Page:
September 18, 2013
Just before we made our final turn into the area that intrigued us, we saw a turtle, generally a good-luck sign for us. We then turned the corner and gasped at the sight. The area looked just big enough for 2 boats. On the south side small islets were bunched together. We could catch a glimpse into the area amidst them: a large jade pool dotted with rock islands. Ahead of us was a pass into a large, deep navy blue body of water, the far side of which had a wall of mountain cliffs fronted by rock motus. On the other side of us, hilly green islands formed the north side of this bay. All around us the land was hilly and very green. The water was a mixture of rich teal and intense blues. This was about as beautiful as any place we’ve been.
The bay wasn’t without some challenges as we had to anchor amid bombies; making this area actually a one-boat anchorage (maybe two if using stern anchors). We managed to find a spot and set the anchor, then settled in to admire the exotic scenery. With all the islands around us, the area had the appearance of being landlocked, adding to its magic. Interestingly, this place reminded us more of Tierra del Fuego or Queen Charlotte Sound than the tropics: there wasn’t a palm tree in sight. Yet the air felt warm, and we could hear a multitude of bird calls and barking pigeons (sounding a bit like howler monkeys) in the trees. Truly, this was paradise.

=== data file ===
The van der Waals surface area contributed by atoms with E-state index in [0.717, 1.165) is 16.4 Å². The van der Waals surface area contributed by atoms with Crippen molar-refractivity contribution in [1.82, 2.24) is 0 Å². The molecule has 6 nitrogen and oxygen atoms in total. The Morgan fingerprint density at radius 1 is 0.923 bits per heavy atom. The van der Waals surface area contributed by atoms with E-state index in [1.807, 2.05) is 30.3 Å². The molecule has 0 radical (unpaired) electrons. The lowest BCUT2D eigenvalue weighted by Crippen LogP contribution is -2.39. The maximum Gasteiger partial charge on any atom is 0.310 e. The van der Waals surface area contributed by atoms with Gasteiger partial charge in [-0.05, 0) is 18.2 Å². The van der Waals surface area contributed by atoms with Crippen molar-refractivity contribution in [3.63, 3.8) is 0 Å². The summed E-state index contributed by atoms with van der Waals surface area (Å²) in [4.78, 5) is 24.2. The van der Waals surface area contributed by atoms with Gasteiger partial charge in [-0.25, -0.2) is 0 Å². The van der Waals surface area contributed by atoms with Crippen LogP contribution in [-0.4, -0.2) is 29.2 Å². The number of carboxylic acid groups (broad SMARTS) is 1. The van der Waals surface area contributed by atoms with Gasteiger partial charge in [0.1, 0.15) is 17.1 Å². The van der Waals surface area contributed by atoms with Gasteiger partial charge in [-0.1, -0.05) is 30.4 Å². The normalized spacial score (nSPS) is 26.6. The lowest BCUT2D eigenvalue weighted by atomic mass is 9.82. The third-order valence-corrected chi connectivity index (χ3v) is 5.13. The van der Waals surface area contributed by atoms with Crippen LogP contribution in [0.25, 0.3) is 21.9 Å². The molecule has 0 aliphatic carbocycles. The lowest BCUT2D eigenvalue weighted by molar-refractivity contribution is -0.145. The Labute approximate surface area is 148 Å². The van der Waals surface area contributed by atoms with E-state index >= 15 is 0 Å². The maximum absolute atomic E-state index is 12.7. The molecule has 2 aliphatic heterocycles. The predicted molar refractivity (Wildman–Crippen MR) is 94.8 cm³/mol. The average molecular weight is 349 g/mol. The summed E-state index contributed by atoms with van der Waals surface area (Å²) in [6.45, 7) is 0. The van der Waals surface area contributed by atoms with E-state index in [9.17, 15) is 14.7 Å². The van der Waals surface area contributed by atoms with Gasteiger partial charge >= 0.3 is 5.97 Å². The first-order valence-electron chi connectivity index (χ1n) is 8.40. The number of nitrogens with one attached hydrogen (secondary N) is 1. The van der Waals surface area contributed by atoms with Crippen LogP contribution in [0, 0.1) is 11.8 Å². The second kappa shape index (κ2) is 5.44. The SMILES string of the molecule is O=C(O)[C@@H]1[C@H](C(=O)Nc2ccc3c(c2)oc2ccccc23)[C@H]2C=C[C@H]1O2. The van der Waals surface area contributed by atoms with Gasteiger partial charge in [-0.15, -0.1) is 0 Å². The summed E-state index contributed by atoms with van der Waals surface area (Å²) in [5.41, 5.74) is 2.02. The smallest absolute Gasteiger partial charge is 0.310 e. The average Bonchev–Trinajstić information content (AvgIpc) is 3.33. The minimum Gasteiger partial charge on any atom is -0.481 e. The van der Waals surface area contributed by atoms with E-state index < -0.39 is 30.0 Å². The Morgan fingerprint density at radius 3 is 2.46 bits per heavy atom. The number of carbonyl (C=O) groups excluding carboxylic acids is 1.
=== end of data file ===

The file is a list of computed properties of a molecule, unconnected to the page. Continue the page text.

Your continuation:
Once we anchored here we didn’t feel the need to move, but in the coming days we’d do a lot of exploring by dinghy. Below, a few photos of our anchorage, including a photo of Legacy taken from our dinghy.
We were the only boat in this particular anchorage and tended to get lulled into feeling we were the only boat in the area. Thus, the occasional passing kayak would surprise us quite a bit. I’m sure we surprised them, too, as we were never, shall we say, dressed “for company.” It’s disconcerting to be wearing just enough to be comfortable in the warm weather (which might be very little) only to suddenly see a kayak passing by when you’re caught out in the cockpit.
I don’t love the idea of putting bells on a cat’s collar because the poor cat has to hear them all the time. I do love the idea of putting bells onto all kayak paddles so a person can be warned when they’re coming. Otherwise, how are you to know? Those kayaks can be sneaky, especially for vessels who have the anchorage to themselves. Kayak bells . . . maybe not a bad idea. — Cyndi